The mayor said statistically, 2018 and 2019 were the safest years on record in the last 30 years for crime across the board.

The mayor then went on to speak about gun violence.

"Just last week, a 14-year-old boy, Cameron ​Kasprzycki, was killed on Orange Street. Last year I spoke about the murder of Ronald Demetrius Owens, the son of a colleague at city hall," Dobies said.

The mayor said gun violence is a "public health crisis."

"Under the worst conditions, it is infectious and contagious. Thinking of gun violence in that way makes it treatable. It makes it preventable," Dobies said.

Dobies spoke of his Cure Violence initiative which focuses on curbing gun violence.

"Teams of street level interrupters will work with city staff to identify and isolate the most violent offenders and work to ensure others are not inflicted with violent thoughts and actions. We will rally the community to support them, provide them with the tools and opportunities they need to be successful," Dobies said.

The mayor also talked about the Harm Reduction Program, implemented in 2019, which led to the creation of the city's first needle exchange program under the leadership of Laura Stephens.

"We’ll continue to explore ways to support those efforts to reduce the effects of the opiate crisis and addiction within our city and the spillover effects it has with violence in our neighborhoods," Dobies said.

In addition to discussing efforts to keep neighborhoods safer, the mayor said he will be introducing the Neighborhood Association Ordinance, which will work with the city council to organize neighborhoods, giving them "ownership of some of the solutions they can employ to fix the problems particular to their neighborhood. To give them more control and oversight about future developments going on in their area."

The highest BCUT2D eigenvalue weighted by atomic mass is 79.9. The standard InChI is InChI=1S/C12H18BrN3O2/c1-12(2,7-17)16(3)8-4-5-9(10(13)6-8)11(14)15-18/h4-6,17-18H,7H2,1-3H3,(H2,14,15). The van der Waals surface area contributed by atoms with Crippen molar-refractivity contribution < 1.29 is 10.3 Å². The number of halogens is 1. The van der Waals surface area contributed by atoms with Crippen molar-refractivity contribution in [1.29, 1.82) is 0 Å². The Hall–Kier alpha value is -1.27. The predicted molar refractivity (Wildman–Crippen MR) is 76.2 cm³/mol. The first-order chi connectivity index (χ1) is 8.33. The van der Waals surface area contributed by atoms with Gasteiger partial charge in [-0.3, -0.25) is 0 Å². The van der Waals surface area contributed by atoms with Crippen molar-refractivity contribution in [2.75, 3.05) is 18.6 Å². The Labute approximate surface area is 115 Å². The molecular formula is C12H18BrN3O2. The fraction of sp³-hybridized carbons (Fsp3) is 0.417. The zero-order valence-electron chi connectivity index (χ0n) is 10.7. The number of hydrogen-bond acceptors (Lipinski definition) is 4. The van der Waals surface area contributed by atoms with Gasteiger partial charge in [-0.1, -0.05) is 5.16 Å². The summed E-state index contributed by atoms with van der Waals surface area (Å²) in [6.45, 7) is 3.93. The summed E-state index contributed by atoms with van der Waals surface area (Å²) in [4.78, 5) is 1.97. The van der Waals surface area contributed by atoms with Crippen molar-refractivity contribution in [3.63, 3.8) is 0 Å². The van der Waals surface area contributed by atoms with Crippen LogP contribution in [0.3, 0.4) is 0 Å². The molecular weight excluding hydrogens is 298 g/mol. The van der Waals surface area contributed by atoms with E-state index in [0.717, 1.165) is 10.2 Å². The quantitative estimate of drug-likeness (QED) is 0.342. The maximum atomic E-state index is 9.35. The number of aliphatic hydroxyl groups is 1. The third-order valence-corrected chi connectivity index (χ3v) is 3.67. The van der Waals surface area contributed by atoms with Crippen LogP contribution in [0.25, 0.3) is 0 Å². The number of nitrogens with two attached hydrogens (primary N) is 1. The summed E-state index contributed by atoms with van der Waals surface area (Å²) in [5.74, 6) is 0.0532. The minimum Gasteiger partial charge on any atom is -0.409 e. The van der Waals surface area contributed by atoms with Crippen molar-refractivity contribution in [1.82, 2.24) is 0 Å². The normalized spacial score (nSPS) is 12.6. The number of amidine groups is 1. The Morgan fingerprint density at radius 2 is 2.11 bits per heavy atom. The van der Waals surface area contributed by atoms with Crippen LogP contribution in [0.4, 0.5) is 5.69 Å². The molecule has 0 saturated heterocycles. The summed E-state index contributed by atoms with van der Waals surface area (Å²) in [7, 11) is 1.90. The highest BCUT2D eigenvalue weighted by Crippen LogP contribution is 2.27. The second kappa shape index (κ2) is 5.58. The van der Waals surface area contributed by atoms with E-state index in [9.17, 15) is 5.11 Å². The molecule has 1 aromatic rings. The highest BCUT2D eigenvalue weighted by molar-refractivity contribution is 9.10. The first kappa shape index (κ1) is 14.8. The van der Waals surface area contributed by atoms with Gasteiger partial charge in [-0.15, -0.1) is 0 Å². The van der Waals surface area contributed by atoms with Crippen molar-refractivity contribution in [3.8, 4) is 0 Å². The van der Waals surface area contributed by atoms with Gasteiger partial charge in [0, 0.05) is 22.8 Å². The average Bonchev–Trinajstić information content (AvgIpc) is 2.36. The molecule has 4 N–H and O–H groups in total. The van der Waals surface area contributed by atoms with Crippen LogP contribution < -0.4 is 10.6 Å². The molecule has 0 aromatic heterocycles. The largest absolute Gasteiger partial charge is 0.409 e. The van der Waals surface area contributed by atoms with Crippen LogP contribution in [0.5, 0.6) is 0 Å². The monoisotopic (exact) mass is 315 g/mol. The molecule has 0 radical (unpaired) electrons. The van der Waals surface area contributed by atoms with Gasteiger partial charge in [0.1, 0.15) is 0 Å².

"We’ll give residents the tools to stabilize their neighborhoods, increase homeownership, and improve the quality of housing stock by expanding access to housing rehabilitation loans," Dobies said.

Toward the end of his address, the mayor touched on the Poverty Council, which will help reduce poverty in the city.

He said the council will be made up of nonprofit leaders and thinkers who will work to create solutions to reduce poverty.

"Jackson is leading the way in reducing poverty through the development of new low-to-moderate housing developments, proactive policies that combat the criminalization of poverty, and dedicating resources back to traditionally neglected neighborhoods," Dobies said.

In closing, the Mayor urged the city to come together to make Jackson a better place for everyone.

"We’ve spurred development, new businesses are opening up, and the city is becoming a great place to do business. So do your business here, but ​make helping Jackson your business too​," Dobies said.

You can watch the full address at the bottom of this article.

You can read the full transcript of the speech by clicking to the right of this article.